This is the sermon I shared yesterday on the second Sunday in Advent, to our small but mighty congregation, Whitewater Mennonite Church in Boissevain, Manitoba. The Advent theme was Peace and my primary scripture texts were Isaiah 40:1-9 and Psalm 85:1-2, 8-9 (both from the New Revised Standard Version).
The light shines in the darkness… and the darkness cannot put it out.
May the Peace of the Lord be with you… And also with you.
Comfort, comfort, my people, says your God.
He speaks peace, to you, his people, his faithful. His salvation is at hand, that his glory may dwell in our land.
It’s been said that for the good news to be the good news, 2 things have to be true:
- It has to be good.
- It has to be news.
Proclaiming peace and comfort to North-American Christians in 2017 can feel a bit anti-climactic.
One of Maeve’s most requested activities this time of year is the after-dinner “Christmas walk.” We bundle up and take to the streets on foot to take in as many manger scenes and inflatable big guys as our cold toes and cheeks will allow. There is one yard that Maeve refers to as the “surprise place.” Some of you know it as “Moncur’s yard.” And, as tradition goes, from the bottom of our driveway, for a block and a half, she covers her eyes, peaking all the while through her own purple mitten, insisting that when we get to the “surprise place,” I yell, “SURPRISE!!!”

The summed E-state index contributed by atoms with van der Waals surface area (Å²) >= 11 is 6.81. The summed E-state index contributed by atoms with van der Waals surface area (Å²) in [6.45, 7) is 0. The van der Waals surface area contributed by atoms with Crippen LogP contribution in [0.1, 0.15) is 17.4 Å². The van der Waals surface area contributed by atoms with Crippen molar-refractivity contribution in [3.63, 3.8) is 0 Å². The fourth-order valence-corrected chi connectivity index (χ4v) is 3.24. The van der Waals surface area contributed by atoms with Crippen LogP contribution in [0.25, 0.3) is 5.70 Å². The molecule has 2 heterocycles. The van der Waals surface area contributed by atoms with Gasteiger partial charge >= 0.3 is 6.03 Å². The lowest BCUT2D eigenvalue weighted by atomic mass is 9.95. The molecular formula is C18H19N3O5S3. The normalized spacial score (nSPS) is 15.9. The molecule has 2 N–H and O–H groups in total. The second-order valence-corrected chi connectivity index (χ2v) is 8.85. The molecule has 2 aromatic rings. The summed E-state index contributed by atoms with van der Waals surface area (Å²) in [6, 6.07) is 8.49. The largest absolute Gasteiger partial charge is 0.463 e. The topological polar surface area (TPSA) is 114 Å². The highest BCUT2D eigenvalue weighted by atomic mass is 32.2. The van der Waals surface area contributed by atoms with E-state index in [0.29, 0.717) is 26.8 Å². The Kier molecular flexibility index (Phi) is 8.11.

The impact of surprise, however, is a little lost if you saw it coming the whole time and in fact, it was your idea.
Likewise, the impact of a God who sings “Comfort, comfort.” And “who speaks peace to you His people,” may be a little lost on us who have, with incredible success, planned for, provided & delivered so many of our own creature comforts.
Some say that this good news isn’t for us. That we (North-American Christians) have had our fill of Comfort and God isn’t actually speaking to us here.
I think they are wrong insofar as we do the work of emptying – (Pastor Wes asked this of us last week – to assume an open posture and let go). For me, one of the beautiful gifts of our 10 commandments study, has been this bearing down and emptying out of the Gods and idols, crutches and artificial fillers, I use to satisfy the empty spaces God himself waits to inhabit in me.
If You say, ‘I am rich; I have acquired wealth and do not need a thing.’ But do not realize that you are (actually) wretched, pitiful, poor, blind and naked. You miss out on this good news.
Jesus was approached fairly frequently by the rich, those in power, the materially “comfortable.” And I don’t think you will find an instance – not once – in which he turned them away. But he did require them to empty themselves – their pockets, their storehouses, their egos. That He may enter in.